Yes, counsel, you do have to translate that thing—at least, if you’re sending it to a non-English-speaking country.  There are a couple that don’t require translation, but that doesn’t mean it isn’t still necessary.  [Click here to see why.]

That said, getting a translation is not as simple as a Google search to find a guy who speaks Chinese.  Why?  A whole bunch of reasons—all of them potentially fatal to your ultimate goal, which is a check that your client can cash.  Always, always, always, address these issues with your translator, and if s/he doesn’t know what you’re talking about, find a different translator.

We discuss these issues in a two-part series.  Part 1 is here, and details localization and some peculiar differences among languages with the same name.


Every page, every word, every claim that is handed to the defendant should be formatted to look like the original (the “source document”).  Some examples:

  • The text on page 12 of the complaint should be reflected entirely on page 12 of the translation.
  • If the summons bears a stamp from the 324th Circuit Court for the Middle District of Galveston, and that stamp includes the English phrase “Don’t Mess With Texas” in the upper right hand corner, then your translator should include a reference to the stamp and translate “Don’t Mess With Texas” into the target language, situated in the upper right hand corner.*
  • If handwritten script in an exhibit (yes, those have to be translated as well) is illegible, even in English, then the translator just needs to indicate that the particular text is illegible.  Foreign judges are smart.  They get it.  But if the translator doesn’t address the issue, those foreign judges may rightly assume the questionable text is problematic, rather than illegible.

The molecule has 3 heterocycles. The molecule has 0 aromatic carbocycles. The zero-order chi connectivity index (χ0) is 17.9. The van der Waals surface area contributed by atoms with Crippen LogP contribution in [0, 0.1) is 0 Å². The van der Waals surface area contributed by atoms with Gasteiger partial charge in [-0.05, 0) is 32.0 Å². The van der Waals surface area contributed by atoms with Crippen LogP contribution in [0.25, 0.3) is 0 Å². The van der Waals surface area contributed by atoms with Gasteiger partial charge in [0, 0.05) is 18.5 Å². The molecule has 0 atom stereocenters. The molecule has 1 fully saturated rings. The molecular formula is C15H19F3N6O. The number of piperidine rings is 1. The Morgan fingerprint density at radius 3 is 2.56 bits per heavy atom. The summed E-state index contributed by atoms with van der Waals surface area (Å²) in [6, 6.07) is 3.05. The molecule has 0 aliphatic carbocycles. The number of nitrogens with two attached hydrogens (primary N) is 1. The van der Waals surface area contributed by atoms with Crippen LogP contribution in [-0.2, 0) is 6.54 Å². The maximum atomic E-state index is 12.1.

Ten bucks a page is not a deal.  It is a guarantee that the translator is clueless, about either the linguistics or about running his business.  In either case, you could be headed for disaster if you just take the low bid without considering the totality of circumstances.

Most translators price by the word.  If they price by the page, then somebody is losing out– either you’re paying far more than you should, or they’re underbidding the project in a vacuum– in which case see my comment above about cluelessness.

Handy tip: if you send them documents in Word (the Microsoft format), odds are they’ll give you a lower rate per word, because it makes their life a whole bunch easier.


SNOWThe native tribes of Alaska and northern Canada, if you believe the urban myth, have a hundred words for snow, and each one of them refers to a different type of snow on the dry-wet scale (X-axis) and the light-heavy scale (Y-axis).

But let’s say your complaint deals with a defendant’s use of a patented chemical in paint.  It makes for vivid blues and greens and reds and yellows… but how do you translate the shades of blue?

Azure.  Sapphire.  Turquoise.  Powder blue, baby blue, sky blue, Royal Blue (that would point to the 2015 World Series Champions, thank you), navy blue, midnight blue…

In short, context is key, so don’t be surprised if your translator calls you for clarification on a word that could go six different ways when it morphs into French.


Above all, don’t mess around with this subject, and don’t cheap out on it.  Just don’t.  This is the easiest variable in all of litigation to disaster-proof, and it’s the hardest to explain away when your client asks why he just lost his case.  Hire a reputable company with a track record (or at least a webpage, for crying out loud!), preferably one that hires linguists with the appropriate vocabulary expertise (legal, scientific/engineering, medical, cultural).  Don’t assign the job to Timmy the Mailroom Intern because he spent a semester in Paris, and for crying out loud, DON’T USE GOOGLE TRANSLATE.

Just because you can get a low-cost translation doesn’t mean you should.

Roy Perez, Pitmaster at Kreuz Market
Roy Perez, Pitmaster at Kreuz Market

* In Part 1, I mentioned that Texas Barbecue eschews pork, and that fact makes it automatically inferior to all other forms.  I now stand corrected, because the legendary Kreuz Market has brought swine to Lockhart. The word magnificent doesn’t begin to describe it.